This disclosure is illustrative and not limiting. Further modifications will be apparent to one skilled in the art in light of this disclosure and are intended to fall within the scope of the appended claims.

Claims (20)

What is claimed is:
1. A luminescent composition of matter comprising:
particles of a sulfide phosphor material characterized by the formula RE1-wAwMxEy, wherein:
RE is a Rare Earth element or a mixture of Rare Earth elements;
A is selected from the group consisting of Magnesium, Calcium, Strontium, Barium, and mixtures thereof;
M is selected from the group consisting of Aluminum, Gallium, Boron, Indium, Scandium, Lutetium, Yttrium, and mixtures thereof;
E comprises sulfur and optionally at least one of Selenium, Oxygen, and Tellurium;

0≤w≤1.0;

2≤x≤4; and

4≤y≤7;
and a nitride coating layer comprising aluminum nitride, gallium nitride, or a mixture of aluminum nitride and gallium nitride on each particle.
2. The luminescent composition of matter of claim 1, wherein the nitride coating layer comprises aluminum nitride.
3. The luminescent composition of matter of claim 1, wherein the nitride coating layer consists essentially of aluminum nitride.
4. The luminescent composition of matter of claim 1, wherein the nitride coating layer comprises gallium nitride.
5. The luminescent composition of matter of claim 1, wherein the nitride coating layer consists essentially of gallium nitride.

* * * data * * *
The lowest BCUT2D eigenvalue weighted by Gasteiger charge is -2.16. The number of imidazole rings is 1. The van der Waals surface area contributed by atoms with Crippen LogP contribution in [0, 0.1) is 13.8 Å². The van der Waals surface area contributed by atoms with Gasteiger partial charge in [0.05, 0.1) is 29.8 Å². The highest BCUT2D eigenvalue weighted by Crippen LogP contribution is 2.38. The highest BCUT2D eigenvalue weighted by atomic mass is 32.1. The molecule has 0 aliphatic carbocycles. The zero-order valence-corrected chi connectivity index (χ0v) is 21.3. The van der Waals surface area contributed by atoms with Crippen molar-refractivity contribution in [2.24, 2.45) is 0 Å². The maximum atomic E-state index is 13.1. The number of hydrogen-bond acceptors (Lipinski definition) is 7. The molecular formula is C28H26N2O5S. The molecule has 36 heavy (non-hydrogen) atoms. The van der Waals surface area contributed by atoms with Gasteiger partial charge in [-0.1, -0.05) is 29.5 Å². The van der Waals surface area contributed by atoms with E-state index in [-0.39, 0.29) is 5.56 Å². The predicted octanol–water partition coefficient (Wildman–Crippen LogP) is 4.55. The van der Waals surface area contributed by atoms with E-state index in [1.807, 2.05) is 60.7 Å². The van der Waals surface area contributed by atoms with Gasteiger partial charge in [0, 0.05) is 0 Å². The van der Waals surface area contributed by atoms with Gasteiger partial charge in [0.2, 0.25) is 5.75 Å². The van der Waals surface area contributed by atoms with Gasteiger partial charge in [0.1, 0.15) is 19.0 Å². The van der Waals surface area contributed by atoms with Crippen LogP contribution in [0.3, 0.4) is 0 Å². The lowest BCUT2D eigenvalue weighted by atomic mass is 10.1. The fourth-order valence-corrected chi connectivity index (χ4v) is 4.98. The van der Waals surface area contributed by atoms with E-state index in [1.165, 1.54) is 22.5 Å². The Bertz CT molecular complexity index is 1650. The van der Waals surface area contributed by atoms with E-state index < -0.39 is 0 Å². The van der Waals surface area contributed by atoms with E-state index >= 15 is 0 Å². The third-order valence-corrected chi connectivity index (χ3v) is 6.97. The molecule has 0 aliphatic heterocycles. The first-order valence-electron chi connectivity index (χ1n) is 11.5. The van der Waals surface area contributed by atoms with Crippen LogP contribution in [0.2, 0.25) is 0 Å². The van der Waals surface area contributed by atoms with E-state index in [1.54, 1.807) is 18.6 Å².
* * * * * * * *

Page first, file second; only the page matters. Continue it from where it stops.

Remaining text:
6. The luminescent composition of matter of claim 1, wherein the sulfide phosphor material is capable of absorbing blue, violet, or ultraviolet light and in response emitting light having a peak wavelength in the green region of the visible spectrum.
7. The luminescent composition of matter of claim 1, wherein the nitride coating layer is disposed directly on the sulfide phosphor material.
8. The luminescent composition of matter of claim 1, wherein each particle comprises an oxide layer disposed between the sulfide phosphor material and the aluminum nitride coating layer.
9. The luminescent composition of matter of claim 1, wherein each particle comprises at least a second coating layer disposed on the nitride coating layer.
10. The luminescent composition of matter of claim 9, wherein the second coating layer is an oxide layer.
11. The luminescent composition of matter of claim 1, wherein RE is Europium.
12. A light emitting device comprising:
a light emitting diode that emits primary light; and